Grading the Bills
RUNNING GAME: F
Maybe this is harsh, but now is no time to be lenient. LeSean McCoy got off to a good start, with a 36-yard gain on the first possession, but managed just 13 yards on his other seven carries. Mike Tolbert rushed twice for minus-2 yards. It’s at the point where we need to ask why he’s on the roster. Any carry by someone other than McCoy or Tyrod Taylor is a joke. Maybe the running game would have been better with more opportunities, but that’s not making me change this grade.
PASSING GAME: F
Remember this game all those times the national media tells you that Tyrod Taylor is “criminally underrated.” There’s no other way to put it – Taylor was awful Sunday. “I definitely have to learn from this one,” he said afterward. “Just a bad game overall.” Terrible is more like it. Receivers rarely got open, Taylor missed them when they were and the offensive line started to crumble late. In a word – yuck.
RUN DEFENSE: F-
To paraphrase Vince Lombardi, “What the ‘heck’ is going on out here?” Just an utter embarrassment up front for the Bills. The defensive tackles, all of them, got it handed to them. So did the linebackers, defensive ends and secondary, for that matter. “They killed us in every single stat. Everything you could talk about,” linebacker Preston Brown said. In a word – yep.
PASS DEFENSE: F
Four sacks in the last six games for the pass rush. Gaping holes in the zone defense. Running backs leaking out of the backfield and finding acres of open space. That about sums up the effort defensively in this regard. The only reason New Orleans didn’t throw it more is because they didn’t need to. Add in an injury to defensive end Jerry Hughes and things could get worse before they get better here.
SPECIAL TEAMS: C
Even Colton Schmidt didn’t have a great game. His first two punts, when the game was still close, netted 30 and 24 yards, respectively. He got better after that, but the Bills were well on their way to being blown out by that point. Stephen Hauschka hit a 37-yard field goal to open the scoring – that’s right, the Bills actually led in this game – but things went downhill from there. Brandon Tate returned three kicks, but averaged just 21 yards in doing so.
This is back-to-back straight stinkers from Sean McDermott. The team once again took an avalanche of dumb penalties. Not all of those can fairly be pinned on the coaching staff, but it doesn’t reflect well on them. Once again, offensive coordinator Rick Dennison’s effort is easily called into question. How many times can one man call for Mike Tolbert to get the ball in space before someone rips that page out of his playbook? It’s not good when the word “quit” is thrown around, and that’s happened two weeks in a row with McDermott’s team, which was outclassed in every way.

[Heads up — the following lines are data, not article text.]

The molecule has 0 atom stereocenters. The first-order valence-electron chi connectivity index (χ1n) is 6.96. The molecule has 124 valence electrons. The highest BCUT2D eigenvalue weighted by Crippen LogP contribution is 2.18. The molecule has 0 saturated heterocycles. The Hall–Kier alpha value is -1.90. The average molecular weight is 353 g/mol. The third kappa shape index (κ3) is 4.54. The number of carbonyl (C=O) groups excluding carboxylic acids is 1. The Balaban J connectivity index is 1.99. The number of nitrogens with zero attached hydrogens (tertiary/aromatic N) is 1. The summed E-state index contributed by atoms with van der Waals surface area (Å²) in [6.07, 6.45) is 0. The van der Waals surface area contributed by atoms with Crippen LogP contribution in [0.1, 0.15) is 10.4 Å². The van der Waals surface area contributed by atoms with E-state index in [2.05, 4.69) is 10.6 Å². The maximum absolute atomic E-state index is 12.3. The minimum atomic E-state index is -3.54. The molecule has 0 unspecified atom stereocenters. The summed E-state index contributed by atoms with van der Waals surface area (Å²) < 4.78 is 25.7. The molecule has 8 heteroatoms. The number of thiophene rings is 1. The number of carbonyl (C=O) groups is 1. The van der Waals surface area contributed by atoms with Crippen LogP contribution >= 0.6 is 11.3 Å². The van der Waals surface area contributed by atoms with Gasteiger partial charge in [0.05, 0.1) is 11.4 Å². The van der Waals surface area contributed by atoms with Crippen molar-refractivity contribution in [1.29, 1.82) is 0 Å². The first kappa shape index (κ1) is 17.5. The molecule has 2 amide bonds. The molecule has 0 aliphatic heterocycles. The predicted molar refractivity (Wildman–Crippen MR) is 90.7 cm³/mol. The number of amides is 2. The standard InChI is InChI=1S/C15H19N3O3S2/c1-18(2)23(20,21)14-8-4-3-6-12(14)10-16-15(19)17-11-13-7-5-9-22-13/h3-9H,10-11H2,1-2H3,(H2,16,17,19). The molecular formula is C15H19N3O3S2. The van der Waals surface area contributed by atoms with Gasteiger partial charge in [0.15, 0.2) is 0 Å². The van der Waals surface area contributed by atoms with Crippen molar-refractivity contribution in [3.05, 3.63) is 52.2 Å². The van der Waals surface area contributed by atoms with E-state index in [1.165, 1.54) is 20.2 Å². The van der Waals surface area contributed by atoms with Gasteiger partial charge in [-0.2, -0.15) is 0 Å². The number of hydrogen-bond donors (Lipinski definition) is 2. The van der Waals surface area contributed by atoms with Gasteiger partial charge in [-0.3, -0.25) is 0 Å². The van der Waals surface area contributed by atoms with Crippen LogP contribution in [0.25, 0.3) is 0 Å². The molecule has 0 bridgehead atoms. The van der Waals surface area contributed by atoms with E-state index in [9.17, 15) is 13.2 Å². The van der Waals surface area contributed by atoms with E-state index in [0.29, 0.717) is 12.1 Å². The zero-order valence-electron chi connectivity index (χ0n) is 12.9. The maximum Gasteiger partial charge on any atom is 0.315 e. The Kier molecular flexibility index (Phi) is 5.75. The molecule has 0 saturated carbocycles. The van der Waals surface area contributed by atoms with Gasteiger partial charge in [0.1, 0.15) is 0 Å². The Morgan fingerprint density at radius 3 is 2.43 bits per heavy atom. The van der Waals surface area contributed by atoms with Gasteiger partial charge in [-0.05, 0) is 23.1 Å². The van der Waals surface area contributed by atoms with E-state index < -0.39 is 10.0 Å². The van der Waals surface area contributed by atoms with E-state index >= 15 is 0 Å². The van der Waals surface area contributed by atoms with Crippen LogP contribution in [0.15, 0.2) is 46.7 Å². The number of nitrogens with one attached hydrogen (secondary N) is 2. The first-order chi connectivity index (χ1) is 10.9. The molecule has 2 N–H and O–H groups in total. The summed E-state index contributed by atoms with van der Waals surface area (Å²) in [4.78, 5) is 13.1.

* * *
Grading the Saints
RUNNING GAME: A++
That’s right, two pluses. Mark Ingram and Alvin Kamara were that good as a one-two punch. Both of them topped 100 yards, with Kamara averaging a silly 8.8 yards per carry. Credit starts with the Saints’ offensive line, which was awesome. Center Max Unger, right guard Larry Warford and left guard Andrus Peat, in particular, were absolutely dominating their counterparts. Even third-stringer Trey Edmunds got in on the fun with a 41-yard touchdown run.
PASSING GAME: B+
The only thing holding this grade down slightly was the number of attempts being down. At one point, the Saints ran the ball 24 straight times. Drew Brees was as accurate as ever, completing 18 of 25 passes for 184 yards. He’s getting it done without an overly impressive group of receivers, save No. 1 option Michael Thomas. He was great, making nine catches for 117 yards.
RUN DEFENSE: A
Leading tackler A.J. Klein left the game in the first half with an ankle injury. Second-leading tackler Kenny Vaccaro missed the game with a groin injury. No big deal. Linebackers Manti Te’o and Craig Robertson covered plenty of ground, while Sheldon Rankins and Tyeler Davison were stout in the middle. “I was contemplating running extra half gas just to keep my conditioning,” defensive end Cameron Jordan said. “I think we came out and did what we had to do.” Yes, yes you did.
PASS DEFENSE: A
You know things are going well when Rankins, a 305-pound defensive tackle, almost returns an interception for a touchdown. “One of the things we wanted to do defensively is try and contain Tyrod,” Saints coach Sean Payton said. “He’s an exceptional quarterback when he’s outside of the pocket, and I thought we did a really good job for the most part of keeping him at that launch point.” Rookie cornerback Marshon Lattimore is legit.
SPECIAL TEAMS: A-
Punter Thomas Morstead didn’t need to bring his shoulder pads. He wasn’t called on to punt for the third time in his career. It was just the fifth time in Saints history they haven’t punted in a game. Kicker Wil Lutz missed an extra point, which was the only hiccup. Daniel Lasco suffered a spinal injury while covering a kick and left New Era Field in an ambulance. The Saints reported he had feeling in his extremities and was being evaluated at a Buffalo-area hospital. Here’s hoping he makes a full recovery.
Sean Payton may be cantankerous, but the guy can call an offense. The 10-play, 94-yard touchdown drive that featured all runs in the second half was one heck of a statement. Payton set the tone early by going for it on fourth and 1 from the Bills’ 30-yard line on New Orleans’ first drive. That set the tone for the rest of the game.